 Extensive investment portfolio in banking
   sector, both equity and debt
  IFC nominee directors on bank boards
  Applying IFC CG Methodology
     – Tailored to bank and FIs
     – Extra questions and extra model documents
    Bank Governance Toolkit

          Why Does IFC Care About CG?

    Portfolio Performance
     – Poor Governance Increases Risk
     – Improving Governance is a Value Proposition
  Development Mission (Sustainable
   Development – Along with Social and
   Environmental Sustainability)
  Reputational Risk / Reputational Agent

     IFC Corporate Governance Methodology

    Emphasis on Value-Added, not Scoring
    Tailored for different types of companies
      –   Listed Companies
      –   Unlisted, Family Companies
      –   Banks and Financial Institutions
      –   SOEs
    CG Progression Matrices
      – Emphasize progress, not minimum standards, from
        “acceptable” to “better” to “desirable” to “best practice”
    CG Information Request Lists
    Sample CG Improvement Programs
    Independent Director Definition

              Core Tool – Simple Progression Matrices

                                   1. Acceptable   2. Better    3. Desirable   4. Best
              Commitment to
              Good Corporate
              Structure and
              Functioning of the

              Board of Directors
              Treatment of
              Shareholders                     PROGRESSION
              Internal Controls

              Transparency and

     IFC Corporate Governance Methodology

                              Evaluate,         Structure Deal;   Supervision;
                               Articulate,       Terms and         Monitoring;
           Identify Issues;     Prioritize CG    Conditions;       Support;
           Engage Client       Risks and         Pricing and       Feedback;
                              Opportunities     Disbursement      Lessons

                   Bank Governance Tool Kit

    IFC’s new Bank Governance Tool Kit builds upon existing focus
     on governance of financial institutions
    Use for both Assessment and Value-Added guidance for:
     – The Board of Directors and Board Committees
     – Senior Management roles
    Not intended as a rigid, one-size fits all approach
     – Every area is divided into “acceptable”, “better”, “desirable” and “best
     – Smaller banks need not have all the committees or all the senior
       management positions (but do need to divide the same functions among
       existing committees and positions)
    Publicly available on IFC website:

     Bank Governance Tool Kit - Charters

  Board Charter
  Audit and Compliance Committee Charter
  Compensation Committee Charter
  Corporate Governance / Nomination
   Committee Charter
  Risk Policy Committee Charter

Example: Contents of the Risk Policy Committee Charter

    Establishment
    Purpose
    Composition
    Individual Committee Membership Qualifications
    Committee Chair
    Appointment
    Remuneration (in addition to compensation for work as a member of
     the full Board)
    Meetings
    Attendance and Notice
    Reporting to the Board and Shareholders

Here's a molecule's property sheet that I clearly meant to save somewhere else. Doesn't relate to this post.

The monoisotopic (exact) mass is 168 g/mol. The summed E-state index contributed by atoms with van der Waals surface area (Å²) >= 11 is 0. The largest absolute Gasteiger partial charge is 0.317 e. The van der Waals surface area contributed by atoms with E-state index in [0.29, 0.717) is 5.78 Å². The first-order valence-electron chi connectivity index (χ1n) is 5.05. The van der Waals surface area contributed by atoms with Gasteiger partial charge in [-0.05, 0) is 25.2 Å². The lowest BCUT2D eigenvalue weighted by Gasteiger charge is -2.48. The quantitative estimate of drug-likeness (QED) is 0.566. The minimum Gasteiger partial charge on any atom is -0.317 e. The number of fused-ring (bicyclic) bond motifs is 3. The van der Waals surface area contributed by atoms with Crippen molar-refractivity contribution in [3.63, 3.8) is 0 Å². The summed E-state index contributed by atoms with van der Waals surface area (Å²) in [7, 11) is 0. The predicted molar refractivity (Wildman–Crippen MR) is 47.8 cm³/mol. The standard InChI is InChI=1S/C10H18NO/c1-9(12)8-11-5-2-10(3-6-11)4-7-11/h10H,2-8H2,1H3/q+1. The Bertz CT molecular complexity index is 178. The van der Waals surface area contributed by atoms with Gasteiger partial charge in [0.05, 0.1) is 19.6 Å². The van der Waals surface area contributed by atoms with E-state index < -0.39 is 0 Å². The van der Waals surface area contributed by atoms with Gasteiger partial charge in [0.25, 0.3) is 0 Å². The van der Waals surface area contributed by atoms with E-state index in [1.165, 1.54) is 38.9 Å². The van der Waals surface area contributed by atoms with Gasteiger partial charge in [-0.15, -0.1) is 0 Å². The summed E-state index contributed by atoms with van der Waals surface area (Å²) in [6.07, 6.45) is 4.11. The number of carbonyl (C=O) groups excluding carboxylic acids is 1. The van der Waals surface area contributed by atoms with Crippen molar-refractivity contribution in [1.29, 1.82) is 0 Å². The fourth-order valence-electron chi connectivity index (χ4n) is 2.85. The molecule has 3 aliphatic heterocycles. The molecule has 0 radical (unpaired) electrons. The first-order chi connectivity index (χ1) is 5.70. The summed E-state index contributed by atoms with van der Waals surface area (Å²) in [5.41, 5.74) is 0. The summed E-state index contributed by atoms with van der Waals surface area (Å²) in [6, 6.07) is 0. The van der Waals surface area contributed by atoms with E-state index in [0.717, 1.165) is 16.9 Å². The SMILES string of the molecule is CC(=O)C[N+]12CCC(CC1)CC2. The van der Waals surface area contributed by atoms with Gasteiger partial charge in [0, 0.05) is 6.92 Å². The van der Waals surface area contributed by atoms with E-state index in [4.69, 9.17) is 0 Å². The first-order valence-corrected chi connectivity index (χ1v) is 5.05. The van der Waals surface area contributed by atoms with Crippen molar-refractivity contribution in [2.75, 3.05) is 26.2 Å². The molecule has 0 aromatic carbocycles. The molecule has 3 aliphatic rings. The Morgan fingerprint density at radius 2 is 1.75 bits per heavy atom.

   Evaluation
    Authority and Resources
    Responsibilities – Policies and Procedures
    Responsibilities – Specific Risk Reviews
       Bank Governance Tool Kit - ToRs

  Terms of Reference for the Chief Executive
  Terms of Reference for the Chief of Internal
  Terms of Reference for the Chief Risk Officer
  Terms of Reference for the Chief Compliance

Example: Terms of Reference for the Chief of Internal Audit

    Personal Qualification
    General Knowledge and Professional Skills
    Appointment
    Reporting Line and Accountability
    Reporting
    Resources
    Responsibility – Internal Audit & Control Environment
    Responsibility – Accounting Policies and Procedures

     Bank Governance Tool Kit: Board Self-Evaluation

      Self-evaluation by the Board should be
       standard practice (but it isn’t!)
      Two types:
 1.    Evaluation of the Board’s effectiveness by
       each Board member
 2.    Evaluation of each director by every other

     Corporate Governance as an Investment Thesis:
           Banco Comerciala Romana (BCR)

    BCR in 2003
    Largest Commercial Bank in Romania
    US$1 billion book value
    State-owned (70%), with minority (30%) held by
     Investment Funds (SIFs)
    Two failed privatization attempts in 2002
    Management and board indistinguishable
      – Board composed of senior managers and SIF
      – met more than 25 times annually
    Risk management and internal controls systems weak
               BCR: IFC’s Investment

    12.5% + one share for US$111 million
     – .88x book value
     – Negotiated pari passu and in tandem with EBRD
     – Tag-along / drag-along
  Medium-term trade sale anticipated (no IPO)
  Subsequent distribution of 8% to
   management, employees and retirees
  Institution-building program

 BCR: Corporate Governance Program Put in Place

    Philosophy – “Governance for the Interim”
    Introduced Two-Tiered Board Structure
     –   Management off the Supervisory Board
     –   Redrafted Charter
     –   Amendments to Banking Law
     –   Audit & Compliance and Compensation Committees
    IFC and EBRD-nominated directors
    Active engagement at Shareholders Meeting
    Two-Stage Training Program
     – IMD/IIF Seminar
     – In-house Program

            BCR: Initial Results Were Good

  Rating Agency Upgrades
  Board effectiveness (committees still nascent)
  Professionalization of Shareholders Meetings
  Implementation of control systems
     – Improvement of Risk Management and Internal Controls
     – IFC-sponsored Resident Advisor to Internal Controls Unit

    Transparency sufficient to privatize
              Full Privatization with
           Spectacular Financial Results
  11 interested bidders initially
  2 finalists: Erste Bank (Austria) and BCP
   (Portugal) bid for Gov’t and IFC/EBRD
  Erste wins bidding: €3.75 billion for 61.88%
     – ~6x book value of €1 billion at June 2005
     – IFC’s 12.5% stake worth €758 million

     Corporate governance pays.

             112% IRR

                  Thank You

            Questions or comments?